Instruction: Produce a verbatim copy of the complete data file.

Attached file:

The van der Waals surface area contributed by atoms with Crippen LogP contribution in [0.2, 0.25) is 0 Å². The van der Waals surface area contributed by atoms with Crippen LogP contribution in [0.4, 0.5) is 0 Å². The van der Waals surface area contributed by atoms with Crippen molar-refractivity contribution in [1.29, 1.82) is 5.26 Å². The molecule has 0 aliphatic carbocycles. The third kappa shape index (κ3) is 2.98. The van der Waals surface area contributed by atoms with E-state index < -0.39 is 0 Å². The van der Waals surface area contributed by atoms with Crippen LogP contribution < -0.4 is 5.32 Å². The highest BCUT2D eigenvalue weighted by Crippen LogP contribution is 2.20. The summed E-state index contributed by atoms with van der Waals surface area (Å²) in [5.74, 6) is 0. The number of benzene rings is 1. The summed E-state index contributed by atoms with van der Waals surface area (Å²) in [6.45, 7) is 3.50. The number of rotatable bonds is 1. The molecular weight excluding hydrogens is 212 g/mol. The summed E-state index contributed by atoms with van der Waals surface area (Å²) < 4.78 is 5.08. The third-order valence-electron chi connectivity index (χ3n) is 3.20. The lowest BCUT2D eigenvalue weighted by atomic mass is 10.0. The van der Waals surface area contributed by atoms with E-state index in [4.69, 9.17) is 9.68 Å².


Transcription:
The van der Waals surface area contributed by atoms with Crippen LogP contribution in [0.2, 0.25) is 0 Å². The van der Waals surface area contributed by atoms with Crippen LogP contribution in [0.4, 0.5) is 0 Å². The van der Waals surface area contributed by atoms with Crippen molar-refractivity contribution in [1.29, 1.82) is 5.26 Å². The molecule has 0 aliphatic carbocycles. The third kappa shape index (κ3) is 2.98. The van der Waals surface area contributed by atoms with E-state index < -0.39 is 0 Å². The van der Waals surface area contributed by atoms with Crippen LogP contribution < -0.4 is 5.32 Å². The highest BCUT2D eigenvalue weighted by Crippen LogP contribution is 2.20. The summed E-state index contributed by atoms with van der Waals surface area (Å²) in [5.74, 6) is 0. The number of benzene rings is 1. The summed E-state index contributed by atoms with van der Waals surface area (Å²) in [6.45, 7) is 3.50. The number of rotatable bonds is 1. The molecular weight excluding hydrogens is 212 g/mol. The summed E-state index contributed by atoms with van der Waals surface area (Å²) < 4.78 is 5.08. The third-order valence-electron chi connectivity index (χ3n) is 3.20. The lowest BCUT2D eigenvalue weighted by atomic mass is 10.0. The van der Waals surface area contributed by atoms with E-state index in [4.69, 9.17) is 9.68 Å².